My first year out of college, living large as a hard-working graphic designer for Tiger Beat magazine, I had a boyfriend who was still in college. He was attending my alma mater, the University of Delaware and I was living in northern New Jersey with mom and dad. I was the span of the Jersey Turnpike away from him, 122 miles plus another half hour or so to drive to Newark, DE on I95.

I drove down there almost every weekend. I’d leave work on Friday and hop right on the Turnpike, not to return to my parent’s home until 7 or 8 pm on Sunday. Sometimes my boyfriend would be at his home in Jersey, which was “down the shore.” Sometimes, but rarely, he came up by me.

My point in all this is to show a pattern. For at least a year I was away from home every weekend. I’d tell my folks “I’m heading to U of D this weekend” or “I’m heading to the shore this weekend.” It was almost a ritual – they should’ve been surprised if Saturday dawned and I was at home.

This one particular summer weekend, my boyfriend and I had tickets to see the band “Boston.” They were playing at the Spectrum in Philadelphia and the plan was for me to pick him up at his home by the shore, and drive to Philly for the show. Afterward, rather than heading back to Jersey, the plan was to drive to the apartment he lived at during the school year – his roomies were still there taking summer courses.

So, after work on Friday, I tooled down to the shore in my ultra cool Karmann Ghia convertible, picked up my dude, and we headed to Philly for a night of mediocre rock n’ roll. The show was actually very enjoyable – thanks to horribly repetitive NY radio I knew almost all of their songs. Once the show was over, we made the hour drive to the campus and hit the hay.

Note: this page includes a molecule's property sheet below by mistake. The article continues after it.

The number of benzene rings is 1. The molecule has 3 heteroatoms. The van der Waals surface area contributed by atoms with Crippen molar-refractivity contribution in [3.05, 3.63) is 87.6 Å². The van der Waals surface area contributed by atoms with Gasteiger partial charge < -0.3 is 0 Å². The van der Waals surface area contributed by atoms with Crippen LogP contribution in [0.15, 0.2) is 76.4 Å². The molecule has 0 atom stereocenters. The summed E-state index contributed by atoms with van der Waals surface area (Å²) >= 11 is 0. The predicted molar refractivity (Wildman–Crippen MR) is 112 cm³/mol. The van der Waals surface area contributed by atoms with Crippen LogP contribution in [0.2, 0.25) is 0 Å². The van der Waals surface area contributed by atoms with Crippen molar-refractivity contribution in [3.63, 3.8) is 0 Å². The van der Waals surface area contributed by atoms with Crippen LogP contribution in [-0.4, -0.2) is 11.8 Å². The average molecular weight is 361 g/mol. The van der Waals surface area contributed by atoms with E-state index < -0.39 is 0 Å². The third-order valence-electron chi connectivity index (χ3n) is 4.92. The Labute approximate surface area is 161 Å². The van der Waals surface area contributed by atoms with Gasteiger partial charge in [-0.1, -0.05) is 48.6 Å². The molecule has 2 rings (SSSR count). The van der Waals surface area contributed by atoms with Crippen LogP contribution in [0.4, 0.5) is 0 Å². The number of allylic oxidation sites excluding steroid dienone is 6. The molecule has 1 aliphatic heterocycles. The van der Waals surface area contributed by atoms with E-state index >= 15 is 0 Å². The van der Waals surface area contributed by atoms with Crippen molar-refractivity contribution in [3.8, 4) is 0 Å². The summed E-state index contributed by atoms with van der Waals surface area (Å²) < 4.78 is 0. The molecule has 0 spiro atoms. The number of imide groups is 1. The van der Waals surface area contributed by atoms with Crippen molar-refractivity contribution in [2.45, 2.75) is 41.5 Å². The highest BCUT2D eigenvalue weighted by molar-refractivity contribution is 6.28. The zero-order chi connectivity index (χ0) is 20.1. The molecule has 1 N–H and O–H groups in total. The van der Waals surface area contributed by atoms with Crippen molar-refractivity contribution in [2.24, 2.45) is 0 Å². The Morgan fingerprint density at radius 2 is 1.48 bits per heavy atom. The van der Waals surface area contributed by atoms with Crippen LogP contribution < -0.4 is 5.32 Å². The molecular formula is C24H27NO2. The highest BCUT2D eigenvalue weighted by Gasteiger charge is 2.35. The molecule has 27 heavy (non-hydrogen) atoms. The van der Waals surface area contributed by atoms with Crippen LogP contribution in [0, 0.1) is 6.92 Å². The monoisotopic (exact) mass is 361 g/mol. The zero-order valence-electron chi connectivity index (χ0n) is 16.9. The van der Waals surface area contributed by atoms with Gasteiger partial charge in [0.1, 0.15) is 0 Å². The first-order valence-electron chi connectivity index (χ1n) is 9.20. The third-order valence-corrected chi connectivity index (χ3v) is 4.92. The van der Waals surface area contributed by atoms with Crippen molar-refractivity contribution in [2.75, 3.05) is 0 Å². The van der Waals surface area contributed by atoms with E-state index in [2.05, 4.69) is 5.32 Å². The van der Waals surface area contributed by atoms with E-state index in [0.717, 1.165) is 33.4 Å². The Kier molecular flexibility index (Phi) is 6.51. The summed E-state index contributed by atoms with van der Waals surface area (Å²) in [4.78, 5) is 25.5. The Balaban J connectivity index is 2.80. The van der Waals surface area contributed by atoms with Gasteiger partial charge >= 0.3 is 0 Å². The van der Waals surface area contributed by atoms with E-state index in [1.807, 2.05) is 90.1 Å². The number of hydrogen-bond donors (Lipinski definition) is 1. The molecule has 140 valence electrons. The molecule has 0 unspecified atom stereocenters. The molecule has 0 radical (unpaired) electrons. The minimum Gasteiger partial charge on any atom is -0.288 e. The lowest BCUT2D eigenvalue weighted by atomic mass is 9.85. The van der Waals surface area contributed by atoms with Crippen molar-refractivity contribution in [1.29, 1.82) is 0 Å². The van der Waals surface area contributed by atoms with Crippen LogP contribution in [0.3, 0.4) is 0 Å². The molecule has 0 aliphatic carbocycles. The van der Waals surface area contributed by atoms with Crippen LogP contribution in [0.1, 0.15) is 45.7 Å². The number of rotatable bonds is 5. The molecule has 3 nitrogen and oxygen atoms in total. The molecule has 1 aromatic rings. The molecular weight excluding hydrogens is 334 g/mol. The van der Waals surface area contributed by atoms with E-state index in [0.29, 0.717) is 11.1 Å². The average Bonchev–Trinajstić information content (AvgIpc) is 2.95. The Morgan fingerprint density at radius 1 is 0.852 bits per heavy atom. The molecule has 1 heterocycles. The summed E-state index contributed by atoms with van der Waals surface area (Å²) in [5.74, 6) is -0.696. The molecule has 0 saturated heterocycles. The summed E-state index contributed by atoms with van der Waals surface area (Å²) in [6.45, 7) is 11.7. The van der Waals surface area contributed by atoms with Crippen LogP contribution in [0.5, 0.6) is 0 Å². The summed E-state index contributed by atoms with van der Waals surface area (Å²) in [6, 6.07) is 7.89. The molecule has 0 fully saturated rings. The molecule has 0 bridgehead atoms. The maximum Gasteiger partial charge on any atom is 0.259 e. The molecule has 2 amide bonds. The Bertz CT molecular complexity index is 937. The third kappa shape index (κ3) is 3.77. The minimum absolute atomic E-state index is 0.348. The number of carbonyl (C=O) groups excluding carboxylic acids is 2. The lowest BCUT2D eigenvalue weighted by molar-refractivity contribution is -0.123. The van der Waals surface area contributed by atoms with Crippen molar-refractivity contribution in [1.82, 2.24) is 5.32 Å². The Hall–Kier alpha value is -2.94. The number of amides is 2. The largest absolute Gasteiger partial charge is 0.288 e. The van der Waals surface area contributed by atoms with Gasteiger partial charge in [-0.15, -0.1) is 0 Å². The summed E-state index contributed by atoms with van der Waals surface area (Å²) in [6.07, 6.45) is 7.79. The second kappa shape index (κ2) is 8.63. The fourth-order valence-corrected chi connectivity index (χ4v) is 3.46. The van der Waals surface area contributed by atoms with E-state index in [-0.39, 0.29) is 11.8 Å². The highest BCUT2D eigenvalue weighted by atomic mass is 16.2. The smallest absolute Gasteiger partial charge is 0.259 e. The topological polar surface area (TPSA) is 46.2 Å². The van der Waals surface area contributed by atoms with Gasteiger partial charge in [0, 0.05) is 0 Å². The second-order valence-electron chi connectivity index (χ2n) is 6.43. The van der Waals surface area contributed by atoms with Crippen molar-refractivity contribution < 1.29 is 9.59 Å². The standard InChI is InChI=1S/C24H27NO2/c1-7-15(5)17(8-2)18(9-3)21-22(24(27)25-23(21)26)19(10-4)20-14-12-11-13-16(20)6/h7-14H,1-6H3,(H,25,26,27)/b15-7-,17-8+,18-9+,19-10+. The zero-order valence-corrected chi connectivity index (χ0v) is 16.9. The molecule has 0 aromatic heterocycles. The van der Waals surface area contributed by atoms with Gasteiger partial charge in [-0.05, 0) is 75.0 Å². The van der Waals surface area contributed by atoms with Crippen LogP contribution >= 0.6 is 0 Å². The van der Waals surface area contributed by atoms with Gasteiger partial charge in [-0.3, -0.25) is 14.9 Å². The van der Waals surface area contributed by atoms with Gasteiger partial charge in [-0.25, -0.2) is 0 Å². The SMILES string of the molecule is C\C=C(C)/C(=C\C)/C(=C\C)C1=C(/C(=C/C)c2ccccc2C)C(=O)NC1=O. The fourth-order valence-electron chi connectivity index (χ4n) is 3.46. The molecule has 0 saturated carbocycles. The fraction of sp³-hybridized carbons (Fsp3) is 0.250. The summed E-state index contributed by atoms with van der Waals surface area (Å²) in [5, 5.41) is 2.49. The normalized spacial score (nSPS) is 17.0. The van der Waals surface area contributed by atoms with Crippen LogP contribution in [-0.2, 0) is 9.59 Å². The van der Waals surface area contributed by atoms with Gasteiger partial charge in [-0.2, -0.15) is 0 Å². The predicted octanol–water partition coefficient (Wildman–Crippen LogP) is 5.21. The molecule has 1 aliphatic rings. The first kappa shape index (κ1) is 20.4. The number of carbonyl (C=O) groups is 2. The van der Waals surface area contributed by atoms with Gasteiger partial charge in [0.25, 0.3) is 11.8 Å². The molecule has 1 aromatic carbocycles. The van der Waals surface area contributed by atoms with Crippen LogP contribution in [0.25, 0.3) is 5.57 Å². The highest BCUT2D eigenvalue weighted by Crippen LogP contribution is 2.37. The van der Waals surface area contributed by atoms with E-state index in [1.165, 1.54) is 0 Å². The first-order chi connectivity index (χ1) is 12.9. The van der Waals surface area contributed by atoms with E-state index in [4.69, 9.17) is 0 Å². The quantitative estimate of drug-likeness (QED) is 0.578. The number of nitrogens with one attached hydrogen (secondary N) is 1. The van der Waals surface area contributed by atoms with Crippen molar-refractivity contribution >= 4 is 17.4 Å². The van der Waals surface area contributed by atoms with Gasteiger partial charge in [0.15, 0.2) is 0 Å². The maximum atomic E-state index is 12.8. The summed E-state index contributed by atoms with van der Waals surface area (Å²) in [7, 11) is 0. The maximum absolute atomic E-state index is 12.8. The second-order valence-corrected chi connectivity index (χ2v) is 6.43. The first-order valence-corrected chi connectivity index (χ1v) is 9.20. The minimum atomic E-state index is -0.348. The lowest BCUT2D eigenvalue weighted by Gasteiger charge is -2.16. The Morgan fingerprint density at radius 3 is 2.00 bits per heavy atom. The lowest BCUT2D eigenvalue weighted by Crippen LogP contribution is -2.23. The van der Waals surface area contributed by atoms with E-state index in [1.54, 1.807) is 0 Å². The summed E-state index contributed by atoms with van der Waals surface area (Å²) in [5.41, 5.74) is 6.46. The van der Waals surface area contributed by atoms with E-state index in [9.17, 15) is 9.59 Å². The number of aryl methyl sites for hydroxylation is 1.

I was woken up by one of his roommates at around 7 am. He said, “your mom is on the phone” and it hit me. I had never told my mother I was not going to be home that weekend. After all these months…almost a year of me not being home on the weekends, did she really worry about where I was all night long?

The second I said “hello” I knew I was in the shitter. Neck high. She didn’t even yell at me – she was too busy crying. I don’t know if any of you out there have experienced this, but you’ve never really felt true and utter doom until you know you’ve made your mommy cry.

I apologized profusely while she sobbed, and when she was able to regain her composure, she told me I was grounded. I was almost 23 at the time, and my mom was grounding me? I found out that she waited up all night for me and finally called my boyfriend’s mom that morning who confirmed we had been at her house yesterday and were now in Delaware for the weekend. We hung up on very bad terms – her mad and me feeling like a steaming pile of manure.

On the one hand, I was mortified. I’d made my mother cry. I’d put her through a night of misery and torture due to my forgetfulness. I knew from prior experience that my mom did NOT sleep until her kids were all where they were supposed to be. It was never a bad idea to call her at 2 am when the bars closed to let her know you were going to White Castle for a few burgers. She was always up and always thankful for the call. On the other hand, I wondered why she hadn’t called my boyfriend’s mom the night before when she first began to worry. It was sort of a “no duh” where I probably was.

In any case, my mood was ruined. We had plans to go to the zoo in Philly that day, and as we sat at breakfast I was both pensive and disappointed in myself. I’d really screwed up and I knew it. We still went to the zoo, but the day sucked all around. I just wasn’t in the mood.

Things were bad between my mom and me for at least a week – she loved deeply and openly, but when you pissed her off, she knew how to hold a grudge. I never forgot to tell her where I was going again, but to this day, I can’t listen to Boston without reliving that horrible weekend.

I’ll never stop at one of their songs when I’m flipping through the stations. But if I’m with hubby and he decides to stop flipping at a Boston song, I figure it’s my cross to bear – a reminder of when I was a lousy daughter. And it makes me wonder if one of my daughters will put me through what I put her through.

Payback’s a bitch.